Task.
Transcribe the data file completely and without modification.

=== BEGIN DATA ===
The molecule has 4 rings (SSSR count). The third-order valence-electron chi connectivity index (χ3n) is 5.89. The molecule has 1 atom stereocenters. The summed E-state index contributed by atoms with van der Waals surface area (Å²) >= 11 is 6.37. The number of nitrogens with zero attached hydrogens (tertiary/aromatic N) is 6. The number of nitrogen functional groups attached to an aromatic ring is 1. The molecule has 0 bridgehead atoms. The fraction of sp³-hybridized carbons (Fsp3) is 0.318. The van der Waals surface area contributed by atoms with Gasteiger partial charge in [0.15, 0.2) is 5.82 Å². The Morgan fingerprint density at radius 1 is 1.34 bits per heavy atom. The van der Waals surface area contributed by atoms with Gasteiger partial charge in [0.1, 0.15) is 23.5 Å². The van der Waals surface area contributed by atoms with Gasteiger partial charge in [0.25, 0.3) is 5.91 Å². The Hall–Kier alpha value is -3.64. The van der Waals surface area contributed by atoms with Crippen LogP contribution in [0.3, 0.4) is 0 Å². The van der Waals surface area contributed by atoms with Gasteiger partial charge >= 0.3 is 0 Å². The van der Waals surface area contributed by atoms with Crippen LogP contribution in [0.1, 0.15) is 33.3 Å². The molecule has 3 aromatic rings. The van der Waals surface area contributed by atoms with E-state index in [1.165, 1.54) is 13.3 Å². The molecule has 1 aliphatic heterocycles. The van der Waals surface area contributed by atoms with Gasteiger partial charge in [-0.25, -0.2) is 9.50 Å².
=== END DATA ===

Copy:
The molecule has 4 rings (SSSR count). The third-order valence-electron chi connectivity index (χ3n) is 5.89. The molecule has 1 atom stereocenters. The summed E-state index contributed by atoms with van der Waals surface area (Å²) >= 11 is 6.37. The number of nitrogens with zero attached hydrogens (tertiary/aromatic N) is 6. The number of nitrogen functional groups attached to an aromatic ring is 1. The molecule has 0 bridgehead atoms. The fraction of sp³-hybridized carbons (Fsp3) is 0.318. The van der Waals surface area contributed by atoms with Gasteiger partial charge in [0.15, 0.2) is 5.82 Å². The Morgan fingerprint density at radius 1 is 1.34 bits per heavy atom. The van der Waals surface area contributed by atoms with Gasteiger partial charge in [0.1, 0.15) is 23.5 Å². The van der Waals surface area contributed by atoms with Gasteiger partial charge in [0.25, 0.3) is 5.91 Å². The Hall–Kier alpha value is -3.64. The van der Waals surface area contributed by atoms with Crippen LogP contribution in [0.3, 0.4) is 0 Å². The van der Waals surface area contributed by atoms with Gasteiger partial charge >= 0.3 is 0 Å². The van der Waals surface area contributed by atoms with Crippen LogP contribution in [0.1, 0.15) is 33.3 Å². The molecule has 3 aromatic rings. The van der Waals surface area contributed by atoms with E-state index in [1.165, 1.54) is 13.3 Å². The molecule has 1 aliphatic heterocycles. The van der Waals surface area contributed by atoms with Gasteiger partial charge in [-0.25, -0.2) is 9.50 Å².